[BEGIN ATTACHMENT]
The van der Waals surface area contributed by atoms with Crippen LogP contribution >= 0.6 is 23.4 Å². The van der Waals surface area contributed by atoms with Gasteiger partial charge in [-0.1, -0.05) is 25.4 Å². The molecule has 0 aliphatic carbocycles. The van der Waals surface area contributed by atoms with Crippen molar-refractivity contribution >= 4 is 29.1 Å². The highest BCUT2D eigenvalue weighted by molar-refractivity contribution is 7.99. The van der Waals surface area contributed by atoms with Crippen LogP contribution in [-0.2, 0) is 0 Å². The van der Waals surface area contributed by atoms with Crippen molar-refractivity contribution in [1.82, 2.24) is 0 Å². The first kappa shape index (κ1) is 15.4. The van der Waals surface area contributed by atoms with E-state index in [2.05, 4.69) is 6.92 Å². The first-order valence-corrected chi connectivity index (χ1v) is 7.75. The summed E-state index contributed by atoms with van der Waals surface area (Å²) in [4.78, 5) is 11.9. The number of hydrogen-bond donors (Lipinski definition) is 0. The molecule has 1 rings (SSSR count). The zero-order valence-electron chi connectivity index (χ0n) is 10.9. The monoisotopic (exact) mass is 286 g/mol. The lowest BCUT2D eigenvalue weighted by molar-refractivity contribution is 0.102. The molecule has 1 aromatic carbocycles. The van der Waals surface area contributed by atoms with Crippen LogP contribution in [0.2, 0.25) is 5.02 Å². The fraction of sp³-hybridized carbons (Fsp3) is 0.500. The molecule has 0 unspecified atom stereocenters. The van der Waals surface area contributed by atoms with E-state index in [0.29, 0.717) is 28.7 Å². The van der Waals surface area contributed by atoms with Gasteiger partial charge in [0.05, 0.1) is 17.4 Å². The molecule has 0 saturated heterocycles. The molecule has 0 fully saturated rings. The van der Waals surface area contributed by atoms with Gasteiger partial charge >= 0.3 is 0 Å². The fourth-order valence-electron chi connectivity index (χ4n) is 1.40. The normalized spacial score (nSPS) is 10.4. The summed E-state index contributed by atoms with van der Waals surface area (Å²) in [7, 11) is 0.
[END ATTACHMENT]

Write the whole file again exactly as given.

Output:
The van der Waals surface area contributed by atoms with Crippen LogP contribution >= 0.6 is 23.4 Å². The van der Waals surface area contributed by atoms with Gasteiger partial charge in [-0.1, -0.05) is 25.4 Å². The molecule has 0 aliphatic carbocycles. The van der Waals surface area contributed by atoms with Crippen molar-refractivity contribution >= 4 is 29.1 Å². The highest BCUT2D eigenvalue weighted by molar-refractivity contribution is 7.99. The van der Waals surface area contributed by atoms with Crippen LogP contribution in [-0.2, 0) is 0 Å². The van der Waals surface area contributed by atoms with Crippen molar-refractivity contribution in [1.82, 2.24) is 0 Å². The first kappa shape index (κ1) is 15.4. The van der Waals surface area contributed by atoms with E-state index in [2.05, 4.69) is 6.92 Å². The first-order valence-corrected chi connectivity index (χ1v) is 7.75. The summed E-state index contributed by atoms with van der Waals surface area (Å²) in [4.78, 5) is 11.9. The number of hydrogen-bond donors (Lipinski definition) is 0. The molecule has 1 rings (SSSR count). The zero-order valence-electron chi connectivity index (χ0n) is 10.9. The monoisotopic (exact) mass is 286 g/mol. The lowest BCUT2D eigenvalue weighted by molar-refractivity contribution is 0.102. The molecule has 1 aromatic carbocycles. The van der Waals surface area contributed by atoms with Crippen LogP contribution in [0.2, 0.25) is 5.02 Å². The fraction of sp³-hybridized carbons (Fsp3) is 0.500. The molecule has 0 unspecified atom stereocenters. The van der Waals surface area contributed by atoms with E-state index in [0.29, 0.717) is 28.7 Å². The van der Waals surface area contributed by atoms with Gasteiger partial charge in [0.05, 0.1) is 17.4 Å². The molecule has 0 saturated heterocycles. The molecule has 0 fully saturated rings. The van der Waals surface area contributed by atoms with Gasteiger partial charge >= 0.3 is 0 Å². The fourth-order valence-electron chi connectivity index (χ4n) is 1.40. The normalized spacial score (nSPS) is 10.4. The summed E-state index contributed by atoms with van der Waals surface area (Å²) in [7, 11) is 0.